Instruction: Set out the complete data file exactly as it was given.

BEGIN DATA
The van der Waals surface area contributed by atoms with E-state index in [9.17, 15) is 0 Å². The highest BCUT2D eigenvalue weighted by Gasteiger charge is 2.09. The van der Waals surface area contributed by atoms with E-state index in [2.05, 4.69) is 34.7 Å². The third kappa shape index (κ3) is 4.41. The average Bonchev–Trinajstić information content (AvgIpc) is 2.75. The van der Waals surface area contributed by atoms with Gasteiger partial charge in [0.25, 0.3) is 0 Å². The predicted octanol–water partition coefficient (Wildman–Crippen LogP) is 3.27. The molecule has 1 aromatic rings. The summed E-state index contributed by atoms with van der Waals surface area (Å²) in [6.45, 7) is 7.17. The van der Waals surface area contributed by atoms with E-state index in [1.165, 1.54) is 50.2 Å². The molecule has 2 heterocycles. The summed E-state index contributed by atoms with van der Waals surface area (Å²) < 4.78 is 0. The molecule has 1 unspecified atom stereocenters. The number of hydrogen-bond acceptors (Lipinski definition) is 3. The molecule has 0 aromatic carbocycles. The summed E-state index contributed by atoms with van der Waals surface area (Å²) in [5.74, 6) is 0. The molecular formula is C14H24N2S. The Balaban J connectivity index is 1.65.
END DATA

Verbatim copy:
The van der Waals surface area contributed by atoms with E-state index in [9.17, 15) is 0 Å². The highest BCUT2D eigenvalue weighted by Gasteiger charge is 2.09. The van der Waals surface area contributed by atoms with E-state index in [2.05, 4.69) is 34.7 Å². The third kappa shape index (κ3) is 4.41. The average Bonchev–Trinajstić information content (AvgIpc) is 2.75. The van der Waals surface area contributed by atoms with Gasteiger partial charge in [0.25, 0.3) is 0 Å². The predicted octanol–water partition coefficient (Wildman–Crippen LogP) is 3.27. The molecule has 1 aromatic rings. The summed E-state index contributed by atoms with van der Waals surface area (Å²) in [6.45, 7) is 7.17. The van der Waals surface area contributed by atoms with E-state index in [1.165, 1.54) is 50.2 Å². The molecule has 2 heterocycles. The summed E-state index contributed by atoms with van der Waals surface area (Å²) < 4.78 is 0. The molecule has 1 unspecified atom stereocenters. The number of hydrogen-bond acceptors (Lipinski definition) is 3. The molecule has 0 aromatic carbocycles. The summed E-state index contributed by atoms with van der Waals surface area (Å²) in [5.74, 6) is 0. The molecular formula is C14H24N2S. The Balaban J connectivity index is 1.65.